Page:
to explain the process a bit…
this was close to my 15th attempt to record a creation with these stones.. nearly gave up many times, both cuz it was getting late and because the location was less than ideal for making a complex hairline arrangement. nowhere to sit, so crouching or standing became the only practical options. standing while bending over is hard on the back, whereas crouching is hard on the knees and feet. This is why i’m standing here to begin with. balancing the base and column are usually less strenuous weight-wise, tis more problem solving complimentary angles. then, when i get closer to adding the top, i crouch down temporarily to use my back strength more. Also, it seems, the closer my perspective is to the critical (top) balance point, the more stability i sense through my hands. Also the forehead makes a risky but useful extra stabilizer for large top rocks. :)
It takes awhile for the creation to develop here because so much attention must go into placing the foundation with foresight of the total top weight. Why? because things can change drastically (even dangerously) once the large top is added to a hairline counterbalance where everything rides as close to the opposing limits as possible (“as impossible as possible”). . . these high tension arrangements have an incredible feeling to the touch when they lock together more and more toward zero. I look pretty motionless for much of the video, but in my mind’s eye, it kinda feels like navigating inside a colorless Rubik’s cube of contact vibrations and threads that i really don’t even have all the words to describe. purely experiential! and i’d say the few moments before zero are the most uncertain. when letting go becomes a bit of a guessing game, riding the line between balance and collapse. Sooner or later, if i have the patience, i usually find zero, sometimes quite unexpectedly.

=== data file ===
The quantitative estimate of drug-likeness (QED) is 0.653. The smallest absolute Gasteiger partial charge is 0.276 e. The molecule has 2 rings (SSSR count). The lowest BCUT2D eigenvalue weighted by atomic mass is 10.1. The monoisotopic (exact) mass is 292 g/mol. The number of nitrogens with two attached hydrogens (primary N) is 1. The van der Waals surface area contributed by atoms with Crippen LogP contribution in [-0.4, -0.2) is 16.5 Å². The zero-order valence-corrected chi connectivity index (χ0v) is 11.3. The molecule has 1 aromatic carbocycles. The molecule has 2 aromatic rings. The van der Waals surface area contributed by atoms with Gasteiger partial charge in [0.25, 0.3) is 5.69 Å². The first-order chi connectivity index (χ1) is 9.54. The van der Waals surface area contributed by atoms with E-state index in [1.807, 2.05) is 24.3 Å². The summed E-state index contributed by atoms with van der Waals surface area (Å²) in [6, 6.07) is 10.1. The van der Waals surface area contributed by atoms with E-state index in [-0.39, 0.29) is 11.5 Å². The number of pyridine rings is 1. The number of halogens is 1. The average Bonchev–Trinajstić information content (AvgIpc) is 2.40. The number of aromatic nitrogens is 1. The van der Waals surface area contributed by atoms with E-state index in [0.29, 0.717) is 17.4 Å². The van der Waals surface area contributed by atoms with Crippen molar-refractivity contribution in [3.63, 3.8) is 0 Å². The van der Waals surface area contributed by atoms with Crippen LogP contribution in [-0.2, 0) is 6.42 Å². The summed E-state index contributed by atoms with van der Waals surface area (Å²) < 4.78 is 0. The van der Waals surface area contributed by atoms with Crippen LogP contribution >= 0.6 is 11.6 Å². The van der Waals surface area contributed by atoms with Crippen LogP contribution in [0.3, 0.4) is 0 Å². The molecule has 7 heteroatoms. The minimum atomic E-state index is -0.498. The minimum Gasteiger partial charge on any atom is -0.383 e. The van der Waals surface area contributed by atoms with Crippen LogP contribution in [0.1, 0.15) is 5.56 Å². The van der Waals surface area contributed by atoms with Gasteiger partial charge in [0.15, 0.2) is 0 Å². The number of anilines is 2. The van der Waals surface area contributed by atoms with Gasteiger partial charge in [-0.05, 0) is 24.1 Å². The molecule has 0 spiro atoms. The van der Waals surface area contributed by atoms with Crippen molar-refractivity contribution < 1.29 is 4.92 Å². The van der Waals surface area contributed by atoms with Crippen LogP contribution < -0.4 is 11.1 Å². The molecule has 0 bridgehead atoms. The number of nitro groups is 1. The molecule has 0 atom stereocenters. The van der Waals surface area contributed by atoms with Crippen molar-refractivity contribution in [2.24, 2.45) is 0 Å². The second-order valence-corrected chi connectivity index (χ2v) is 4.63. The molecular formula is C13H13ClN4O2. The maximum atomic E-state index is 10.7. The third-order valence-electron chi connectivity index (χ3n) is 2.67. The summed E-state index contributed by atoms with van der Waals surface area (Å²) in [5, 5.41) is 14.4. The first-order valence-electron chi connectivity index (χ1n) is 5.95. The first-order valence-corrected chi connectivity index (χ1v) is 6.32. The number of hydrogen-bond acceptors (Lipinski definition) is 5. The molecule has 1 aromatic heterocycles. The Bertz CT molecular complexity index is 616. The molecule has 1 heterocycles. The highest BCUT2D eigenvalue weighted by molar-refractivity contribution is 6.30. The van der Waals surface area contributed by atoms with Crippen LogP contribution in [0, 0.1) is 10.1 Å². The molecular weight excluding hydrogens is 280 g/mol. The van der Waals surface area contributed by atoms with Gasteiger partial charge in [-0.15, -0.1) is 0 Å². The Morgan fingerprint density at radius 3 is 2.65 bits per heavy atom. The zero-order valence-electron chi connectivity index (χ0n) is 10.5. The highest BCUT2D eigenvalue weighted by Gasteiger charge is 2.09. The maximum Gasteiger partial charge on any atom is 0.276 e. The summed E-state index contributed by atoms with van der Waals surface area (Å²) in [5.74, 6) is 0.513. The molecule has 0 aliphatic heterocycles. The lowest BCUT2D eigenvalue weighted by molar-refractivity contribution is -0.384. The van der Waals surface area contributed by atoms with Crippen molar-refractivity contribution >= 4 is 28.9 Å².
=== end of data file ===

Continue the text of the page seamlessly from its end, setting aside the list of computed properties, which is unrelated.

I wasn’t even going to record again, but glad i did.. this is one of those ones i’d be very hard-pressed to replicate. for windless days only. i accidentally killed it by splashing slightly too much water.
Sādhana (Sanskrit: साधन; Tibetan: སྒྲུབ་ཐབས་, THL druptap, Chinese: 修行), literally “a means of accomplishing something”, is an ego-transcending spiritual practice. It includes a variety of disciplines in Hindu, Buddhist, Jain and Sikh traditions that are followed in order to achieve various spiritual or ritual objectives